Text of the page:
A Man’s Search for Meaning by Victor Frankl
My Rating of “A Man’s Search for Meaning” by Victor Frankl: 7 / 10
A Man’s Search for Meaning is a book I have read twice. The first time I didn’t necessarily have my mind in the right place, however, I did for the second read. This is a book that is recommended by many people (think Tim Ferris, Tony Robbins amongst others) yet it has taken me years to get around to reading and reviewing it!
The book is broken down into two parts. The first is Frankl’s experience during World War II. He was a holocaust prisoner and survivor of four concentration camps (including Auschwitz). His provides a unique perspective as an inmate coupled with his psychiatric background. There is a little bit of controversy on his opinion about being positive through situations. That said, although I’ve not been in prison, I believe in optimism and it has typically worked for me with my hard times. One cannot argue with Frankl’s journey given what happened to him and his family.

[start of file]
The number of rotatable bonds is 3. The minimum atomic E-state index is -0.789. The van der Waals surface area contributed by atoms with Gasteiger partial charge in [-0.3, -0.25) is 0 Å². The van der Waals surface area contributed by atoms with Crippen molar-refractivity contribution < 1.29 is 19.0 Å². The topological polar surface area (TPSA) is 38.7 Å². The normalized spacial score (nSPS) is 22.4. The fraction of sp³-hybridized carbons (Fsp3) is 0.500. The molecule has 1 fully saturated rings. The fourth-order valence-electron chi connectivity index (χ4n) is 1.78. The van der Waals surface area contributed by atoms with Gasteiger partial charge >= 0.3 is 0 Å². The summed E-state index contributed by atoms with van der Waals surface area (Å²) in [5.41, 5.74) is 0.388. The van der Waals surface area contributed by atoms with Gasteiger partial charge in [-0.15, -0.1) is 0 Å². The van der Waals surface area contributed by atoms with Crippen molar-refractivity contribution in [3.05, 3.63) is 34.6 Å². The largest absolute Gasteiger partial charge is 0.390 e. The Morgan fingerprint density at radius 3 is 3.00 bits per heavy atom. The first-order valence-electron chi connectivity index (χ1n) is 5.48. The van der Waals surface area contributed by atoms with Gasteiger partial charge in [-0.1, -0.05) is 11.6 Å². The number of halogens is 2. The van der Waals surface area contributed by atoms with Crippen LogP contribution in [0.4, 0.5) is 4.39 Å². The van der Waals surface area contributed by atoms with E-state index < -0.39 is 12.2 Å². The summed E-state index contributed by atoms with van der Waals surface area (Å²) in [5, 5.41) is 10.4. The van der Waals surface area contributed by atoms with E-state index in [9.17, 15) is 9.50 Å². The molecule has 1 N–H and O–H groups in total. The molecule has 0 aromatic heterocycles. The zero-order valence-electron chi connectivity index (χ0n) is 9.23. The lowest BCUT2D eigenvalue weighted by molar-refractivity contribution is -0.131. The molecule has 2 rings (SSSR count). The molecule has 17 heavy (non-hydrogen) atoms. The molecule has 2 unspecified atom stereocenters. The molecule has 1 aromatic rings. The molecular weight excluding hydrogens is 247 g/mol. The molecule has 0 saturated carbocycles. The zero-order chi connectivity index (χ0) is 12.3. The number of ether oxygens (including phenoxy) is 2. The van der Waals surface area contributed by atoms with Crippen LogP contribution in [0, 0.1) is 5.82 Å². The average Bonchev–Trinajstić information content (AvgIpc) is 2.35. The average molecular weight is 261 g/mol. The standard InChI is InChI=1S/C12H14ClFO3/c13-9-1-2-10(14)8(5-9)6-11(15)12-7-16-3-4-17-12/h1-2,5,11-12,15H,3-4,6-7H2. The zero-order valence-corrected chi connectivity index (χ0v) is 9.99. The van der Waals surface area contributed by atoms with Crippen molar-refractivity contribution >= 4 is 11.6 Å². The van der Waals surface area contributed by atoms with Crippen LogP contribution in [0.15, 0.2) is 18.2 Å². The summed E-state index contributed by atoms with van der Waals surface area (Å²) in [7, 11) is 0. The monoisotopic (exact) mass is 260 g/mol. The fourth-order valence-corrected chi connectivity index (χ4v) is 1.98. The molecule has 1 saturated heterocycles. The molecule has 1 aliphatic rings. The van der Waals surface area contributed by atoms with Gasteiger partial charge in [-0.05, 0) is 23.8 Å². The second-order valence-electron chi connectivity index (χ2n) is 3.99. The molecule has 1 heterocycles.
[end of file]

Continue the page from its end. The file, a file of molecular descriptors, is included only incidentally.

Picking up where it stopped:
The second part of the book is on logotherapy. There is much written about it on the Internet therefore I’ll defer to those source. Suffice to say it is centred on the motivation of individuals to find meaning in their lives.
It’s no surprise that this book has been translated into 24 languages and has sold over 10 million copies; that was at Victor Frankl’s death in 1997. The book has been extremely influential (e.g. the top ten influential books in the US based off surveys from the Book of the Month Club and Library of Congress). It will also continue to leave a legacy with future generations.
Three key takeaways from the book:
- To live is to suffer. To survive is to find meaning in the suffering.
- Love Frankl’s quote on living: “He who has a why to live for can bear almost any how.”
- There is a constant theme in the first part of the book on how the human body can deal with (and get used to) anything. Quite apt given what we are going through with covid-19.